At about 7 p.m. today, June 16, 2014, the Assayii Lake Fire was zero contained and had burned about 11,000 acres of land to the northeast of Navajo, N.M., east of Crystal, N.M. and west of Sheep Springs and Naschitti, N.M.
The fire started on Friday the 13th in the Camp Assayii recreational area, which is northeast of Navajo, and was human caused. It is under investigation.
At about 9 a.m. today, June 16, 2014, Southwest Incident Management Team 3 members reported that the fire had consumed about 2,000 acres of pinyon pine, juniper and brush.
But by 1 p.m., SW Incident Team members reported to community members at a public meeting at the Crystal Chapter that the Assayii Lake Fire had blown up to about 11,000 acres.
When a wild land fire is reported as zero contained that means that it’s totally uncontrolled.
Southwest Incident Management Team 3 Commander Bea Day compared the Assayii Lake Fire to a run-away horse during the public meeting at the Crystal Chapter today, June 16, 2014.
The comparison of the fire to a run-away horse and the fire being at zero containment on the fourth day of fire is due to extremely high winds that are driving the fire from the Camp Assayii recreational area and over the Chuska Mountains to the Navajo Reservation communities of Sheep Springs and Naschitti.
According to today’s weather report, the winds along the Chuska Mountain ridge top and in the valleys started at about 11 to 17 miles per hours and then increased to between 18 and 25 miles per hour with gusts between 33 and 42 miles per hour.
The weather forecast on Tuesday, June 17, 2014, shows southwest winds at 25 miles per house, with gusts up to 45 miles per hour. On Wednesday, June 18, 2014, south winds are expected to be at 20 miles per house, with gusts at 35 miles per hour. By Thursday, June 19, 2014, the winds will be moving to the northwest at 10 miles per house, with guests of 20 miles per hour.
The high winds are also why wild land firefighters are not directly attacking the fire. Firefighters are indirectly attacking the fire by clearing away anything that can burn. These cleared land areas are called fire breaks by hand and using doziers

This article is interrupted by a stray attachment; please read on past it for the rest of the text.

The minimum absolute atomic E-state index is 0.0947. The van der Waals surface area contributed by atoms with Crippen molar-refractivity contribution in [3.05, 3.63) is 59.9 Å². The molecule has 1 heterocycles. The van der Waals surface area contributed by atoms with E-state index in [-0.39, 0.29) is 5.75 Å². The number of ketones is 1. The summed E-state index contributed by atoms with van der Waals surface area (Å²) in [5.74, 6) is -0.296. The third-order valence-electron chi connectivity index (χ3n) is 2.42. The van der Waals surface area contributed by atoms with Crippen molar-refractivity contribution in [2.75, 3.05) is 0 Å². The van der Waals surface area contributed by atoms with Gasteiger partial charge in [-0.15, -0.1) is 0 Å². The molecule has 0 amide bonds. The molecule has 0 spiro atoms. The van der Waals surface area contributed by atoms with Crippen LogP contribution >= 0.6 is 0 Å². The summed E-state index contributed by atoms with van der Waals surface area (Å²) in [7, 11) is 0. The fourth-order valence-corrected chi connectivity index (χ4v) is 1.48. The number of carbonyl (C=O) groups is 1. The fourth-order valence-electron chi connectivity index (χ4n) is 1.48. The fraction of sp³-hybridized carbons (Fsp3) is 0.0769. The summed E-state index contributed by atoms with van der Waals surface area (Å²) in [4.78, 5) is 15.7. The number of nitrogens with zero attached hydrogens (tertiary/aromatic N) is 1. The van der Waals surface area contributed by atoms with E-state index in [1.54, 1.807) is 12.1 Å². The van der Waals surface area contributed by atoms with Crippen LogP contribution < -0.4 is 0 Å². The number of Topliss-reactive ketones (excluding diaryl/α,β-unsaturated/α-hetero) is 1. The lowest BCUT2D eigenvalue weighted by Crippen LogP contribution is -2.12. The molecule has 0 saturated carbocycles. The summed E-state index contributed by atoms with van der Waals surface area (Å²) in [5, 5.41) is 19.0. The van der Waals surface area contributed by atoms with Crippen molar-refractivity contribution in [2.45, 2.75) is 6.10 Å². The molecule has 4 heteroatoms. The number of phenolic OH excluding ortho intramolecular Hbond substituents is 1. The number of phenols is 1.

Fire Information Officers reported today, June 16, 2014, that the high winds create a highly dangerous situation for the fire fighters because of the unpredictability of the direction of the fire.
The high winds, combined with smoke, also has grounded air operations, which include helicopters and air tankers.
Fire Information Officers also reported that a total of about 700 firefighters would be camped out in the area of the Crystal Chapter.
Some of the Hot Shot crews that are fighting the Assayii Lake Fire are from the Navajo Nation, the Apache Nation, and Pueblo of Zuni. Hot Shots have also come in from Payson, Ariz., and Heber, Ariz.
The road between Sheep Springs and Crystal, which goes through Narbona Pass has been closed for public safety reasons.
Some community members and families from Crystal, Sheep Springs and Naschitte have been evacuated by the Navajo Nation police. Emergency shelters have been established at the Tohatchi, N.M., high school, Chuska Boarding School in Tohatchi, the public schools in Newcomb, N.M., and at the Sheep Springs Chapter.
Sheep Springs Chapter officials said late this afternoon, June 16, 2014, that the Sheep Springs chapters would be open 24/7 during the entirety of the fire.
Numerous community members at public meetings with the SW Incident Management Team in Window Rock, Crystal, Naschitti and Sheep Springs have expressed concern for their livestock, which they have at various locations on the Chuska Mountains.
According to Sheep Springs chapter officials, the Navajo Nation Agriculture Department is working with livestock owners to remove livestock if possible.
Fire Information Officers have cautioned livestock owners about removing their animals from areas that have been closed because of extreme fire danger that would jeopardize the lives of the livestock owners and lives of the firefighters that would be ordered to go in and rescue them.
Community members were also advised by fire information officers to be prepared to evacuate at a moment’s notice.
They emphasized to community members that the decision to evacuate them would be made by Navajo Nation law enforcement.
Staff from the Fort Defiance Indian Health Services hospital and Navajo Nation Community Health Representatives informed community members that have asthma and other respiratory problems to be very aware of the negative health impacts of the smoke and ash from the fire.
Fire Information Officers reported that public information about the Assayii Lake Fire is available from www.facebook.com/AssayiLakeFire and www.nwcg.inciweb.gov and local radio stations, such as KTNN AM 660, KNDN AM 960, and KGAK AM 1330.
Fire Information Officer Peter D’Aquanni has been assigned to the Naschitti chapter. D’Aquanni can be contacted at 505-429-1060.
Fire information is also available from the SW Incident Management Team by calling 928-362-1482 between 8 a.m. and 8 p.m. The SW Team is holding daily public information meetings at 9 a.m. at the Navajo Nation Museum in Window Rock, Ariz.